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   Insects, etc. in Amber
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Amber, simply put, is ancient tree sap that has turned to stone over time. Scientifically, amber is the resin of certain trees that has fossilized over millions of years. It is a light, organic substance that is usually yellow or orange in color and often transparent. It is formed by trees exuding resin, usually through breaks or cuts in the bark. Once the resin is expelled, it hardens and drops to the ground. It is eventually buried in the dirt at the base of the tree and hardens further. Over the next few thousand years, this resin is called COPAL, which is still soft and essentially unfossilized. Copal is usually much younger in age than true amber, and is much less desirable to jewelry makers and collectors. Copal that is preserved in sandstone will eventially become amber over time - Copal that is preserved in clay will take much longer to fossilize. This transformation is called "amberization", and is an ongoing process that takes millions of years. At this point, this inert resin is considered to be true fossilized amber.


Amber deposits are found in many different parts of the world, but most of the sources are small and localized. The majority of these areas do not produce commercial quality amber, but a select few have supplied most of the amber we see today. The two main areas that commercially mine amber are Europe's Baltic Coast and the Dominican Republic (less productive sites include Mexico, Burma, and New Jersey). Both sites are generally regarded as the two best amber-producing localities in the world. Most of the amber we offer on our website will be from either the Baltic Region or the Dominican Republic.


Baltic Amber comes from Eastern Europe countries near the Baltic Sea (Poland, Lithuania, Russia, etc.). It is Eocene in age (approximately 50 million years old). Baltic Amber is usually lemon-yellow to orange in color, and ranges in quality from opaque to clear. Usually, the clear to semi-clear amber is used for jewelry, although some cheaper jewelry uses the cloudy amber. Most insect inclusions are found in the clear amber, making the identification and photographing of these insects relatively easy. Many different insects have been identified in Baltic Amber, as were plants and some unusual animals. These inclusions are highly collectible and extremely valuable. Some of the insects found in Baltic Amber have never been found anywhere else in the world.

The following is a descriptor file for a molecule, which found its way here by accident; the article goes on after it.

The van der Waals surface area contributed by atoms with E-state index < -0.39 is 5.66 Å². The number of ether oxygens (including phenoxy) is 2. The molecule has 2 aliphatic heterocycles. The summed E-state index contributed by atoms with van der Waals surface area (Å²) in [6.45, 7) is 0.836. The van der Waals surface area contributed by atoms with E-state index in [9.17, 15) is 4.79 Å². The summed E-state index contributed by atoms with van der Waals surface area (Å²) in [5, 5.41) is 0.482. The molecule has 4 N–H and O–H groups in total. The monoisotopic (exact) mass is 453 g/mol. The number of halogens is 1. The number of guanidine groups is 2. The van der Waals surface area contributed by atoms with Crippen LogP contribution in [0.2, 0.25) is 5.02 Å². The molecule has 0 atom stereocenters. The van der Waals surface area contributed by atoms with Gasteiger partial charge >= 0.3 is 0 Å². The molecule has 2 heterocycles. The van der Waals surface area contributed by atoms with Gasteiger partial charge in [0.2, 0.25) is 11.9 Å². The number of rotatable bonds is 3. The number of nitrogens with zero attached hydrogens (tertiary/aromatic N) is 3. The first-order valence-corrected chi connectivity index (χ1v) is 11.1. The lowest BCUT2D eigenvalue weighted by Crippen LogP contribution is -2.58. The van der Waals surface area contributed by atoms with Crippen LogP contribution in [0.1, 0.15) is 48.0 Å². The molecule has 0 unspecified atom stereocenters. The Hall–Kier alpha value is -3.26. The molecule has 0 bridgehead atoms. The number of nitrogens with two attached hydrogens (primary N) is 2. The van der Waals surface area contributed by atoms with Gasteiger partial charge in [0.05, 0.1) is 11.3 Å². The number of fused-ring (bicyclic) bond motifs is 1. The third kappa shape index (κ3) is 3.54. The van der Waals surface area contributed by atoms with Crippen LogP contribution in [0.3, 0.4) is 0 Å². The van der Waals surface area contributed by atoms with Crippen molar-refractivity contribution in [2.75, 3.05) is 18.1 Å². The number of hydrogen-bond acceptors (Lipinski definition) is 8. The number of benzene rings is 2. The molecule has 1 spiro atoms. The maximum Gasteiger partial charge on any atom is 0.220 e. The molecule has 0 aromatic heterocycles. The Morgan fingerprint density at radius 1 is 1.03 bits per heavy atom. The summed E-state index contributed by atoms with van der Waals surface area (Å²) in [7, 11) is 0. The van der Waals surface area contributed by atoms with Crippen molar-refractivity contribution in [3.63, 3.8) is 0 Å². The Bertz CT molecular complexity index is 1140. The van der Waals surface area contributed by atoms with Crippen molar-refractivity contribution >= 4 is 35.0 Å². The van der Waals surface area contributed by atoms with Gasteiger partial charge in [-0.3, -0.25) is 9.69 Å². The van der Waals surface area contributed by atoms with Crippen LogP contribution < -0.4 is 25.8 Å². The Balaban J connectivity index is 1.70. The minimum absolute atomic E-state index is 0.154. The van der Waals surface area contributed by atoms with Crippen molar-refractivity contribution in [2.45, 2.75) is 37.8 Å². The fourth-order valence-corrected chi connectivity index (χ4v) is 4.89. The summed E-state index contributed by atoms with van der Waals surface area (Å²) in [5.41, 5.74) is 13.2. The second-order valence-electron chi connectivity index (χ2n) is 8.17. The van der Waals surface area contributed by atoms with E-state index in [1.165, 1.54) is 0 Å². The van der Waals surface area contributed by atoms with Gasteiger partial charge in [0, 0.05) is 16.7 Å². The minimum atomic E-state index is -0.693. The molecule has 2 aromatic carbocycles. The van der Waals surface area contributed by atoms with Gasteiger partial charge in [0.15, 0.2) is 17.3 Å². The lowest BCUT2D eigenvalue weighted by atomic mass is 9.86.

Dominican Amber comes from the Dominican Republic on the island of Hispanola. It is regarded as being Oligocene in age (40 million years old), although some experts argue the age may range from 15 to 50 million years old. Dominican Amber ranges from light yellow to a deep, dark red (green and blue amber have been found, but they are extremely rare). Usually, commercial Dominican Amber is slightly darker than Baltic Amber, being varying shades of orange (honey to cognac colored). Almost all Dominican Amber is clear, making it a perfect medium for jewelry. The insect inclusions are usually more diverse than Baltic Amber, and more plants and flowers seem to be found in Dominican Amber. These inclusions are highly collectible and extremely valuable. Some of the insects found in Dominican Amber have never been found anywhere else in the world.


Unfortunately, anytime an item is regarded as valuable, it will be copied and faked. Amber is no exception. There are two main types of fake amber - natural and man-made. An example of natural fake amber is Copal. Copal looks like amber - light yellow or brown and clear with natural insect inclusions. But it is almost too transparent - very little color and usually clear as glass. It also smells like pine when rubbed. Most Copal on the market comes from Columbia, South America. It is sometimes referred to as "Rainforest Amber" and sold as true amber. Its value is a fraction of true amber, so occasionally it is passed off as amber to unsuspecting buyers. Also, Copal seems to have more prolific inclusions - many insects in one piece. True amber rarely produces such "swarms" - Copal does. Man-made resins, too, can be made to resemble amber. Some modern plastics make it very hard to differentiate it from amber without chemical tests. One rule of thumb about inclusions in fake amber - is it too good to be true? Is it a frog, a butterfly, a lizard, or an extremely large insect - things usually astronomically rare in amber? If it is, it is almost definitely a fake - modern Copal or man-made resin.

AMBERCOMPANY.COM only sells REAL AMBER on this website - never Columbian Copal or man-made resin. We guarantee each and every item we offer to be true fossilized amber. We supply amber specimens to museums and universities around the world, and private collectors alike. If you have a question about our amber, simply contact us. If you have a piece of "amber" you would like us to identify, just let us know - we will do our best. Thank you for visiting, and enjoy your trip back in time!